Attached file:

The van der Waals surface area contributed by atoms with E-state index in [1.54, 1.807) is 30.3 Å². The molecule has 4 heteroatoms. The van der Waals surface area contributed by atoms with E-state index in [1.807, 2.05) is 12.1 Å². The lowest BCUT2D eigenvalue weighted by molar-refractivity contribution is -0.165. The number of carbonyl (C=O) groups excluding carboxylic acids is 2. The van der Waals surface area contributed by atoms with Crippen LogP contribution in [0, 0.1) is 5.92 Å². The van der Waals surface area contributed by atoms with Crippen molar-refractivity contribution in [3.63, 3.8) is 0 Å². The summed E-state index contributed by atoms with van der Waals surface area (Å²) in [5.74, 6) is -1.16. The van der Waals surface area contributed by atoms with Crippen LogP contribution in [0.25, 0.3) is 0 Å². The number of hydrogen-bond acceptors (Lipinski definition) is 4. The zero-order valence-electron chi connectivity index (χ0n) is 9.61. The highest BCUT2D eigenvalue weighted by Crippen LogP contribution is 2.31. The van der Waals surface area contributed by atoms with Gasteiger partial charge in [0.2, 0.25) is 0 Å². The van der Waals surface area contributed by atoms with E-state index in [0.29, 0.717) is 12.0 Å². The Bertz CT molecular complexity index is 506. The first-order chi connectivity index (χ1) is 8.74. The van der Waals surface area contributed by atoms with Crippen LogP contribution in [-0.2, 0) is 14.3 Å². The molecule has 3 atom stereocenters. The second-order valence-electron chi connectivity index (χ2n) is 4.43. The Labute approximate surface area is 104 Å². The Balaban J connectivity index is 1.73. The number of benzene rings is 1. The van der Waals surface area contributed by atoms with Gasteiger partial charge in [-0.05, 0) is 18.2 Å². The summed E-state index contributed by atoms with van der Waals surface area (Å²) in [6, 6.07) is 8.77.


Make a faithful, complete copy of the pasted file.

The van der Waals surface area contributed by atoms with E-state index in [1.54, 1.807) is 30.3 Å². The molecule has 4 heteroatoms. The van der Waals surface area contributed by atoms with E-state index in [1.807, 2.05) is 12.1 Å². The lowest BCUT2D eigenvalue weighted by molar-refractivity contribution is -0.165. The number of carbonyl (C=O) groups excluding carboxylic acids is 2. The van der Waals surface area contributed by atoms with Crippen LogP contribution in [0, 0.1) is 5.92 Å². The van der Waals surface area contributed by atoms with Crippen molar-refractivity contribution in [3.63, 3.8) is 0 Å². The summed E-state index contributed by atoms with van der Waals surface area (Å²) in [5.74, 6) is -1.16. The van der Waals surface area contributed by atoms with Crippen LogP contribution in [0.25, 0.3) is 0 Å². The number of hydrogen-bond acceptors (Lipinski definition) is 4. The zero-order valence-electron chi connectivity index (χ0n) is 9.61. The highest BCUT2D eigenvalue weighted by Crippen LogP contribution is 2.31. The van der Waals surface area contributed by atoms with Gasteiger partial charge in [0.2, 0.25) is 0 Å². The van der Waals surface area contributed by atoms with E-state index in [0.29, 0.717) is 12.0 Å². The Bertz CT molecular complexity index is 506. The first-order chi connectivity index (χ1) is 8.74. The van der Waals surface area contributed by atoms with Crippen LogP contribution in [-0.2, 0) is 14.3 Å². The molecule has 3 atom stereocenters. The second-order valence-electron chi connectivity index (χ2n) is 4.43. The Labute approximate surface area is 104 Å². The Balaban J connectivity index is 1.73. The number of benzene rings is 1. The van der Waals surface area contributed by atoms with Gasteiger partial charge in [-0.05, 0) is 18.2 Å². The summed E-state index contributed by atoms with van der Waals surface area (Å²) in [6, 6.07) is 8.77.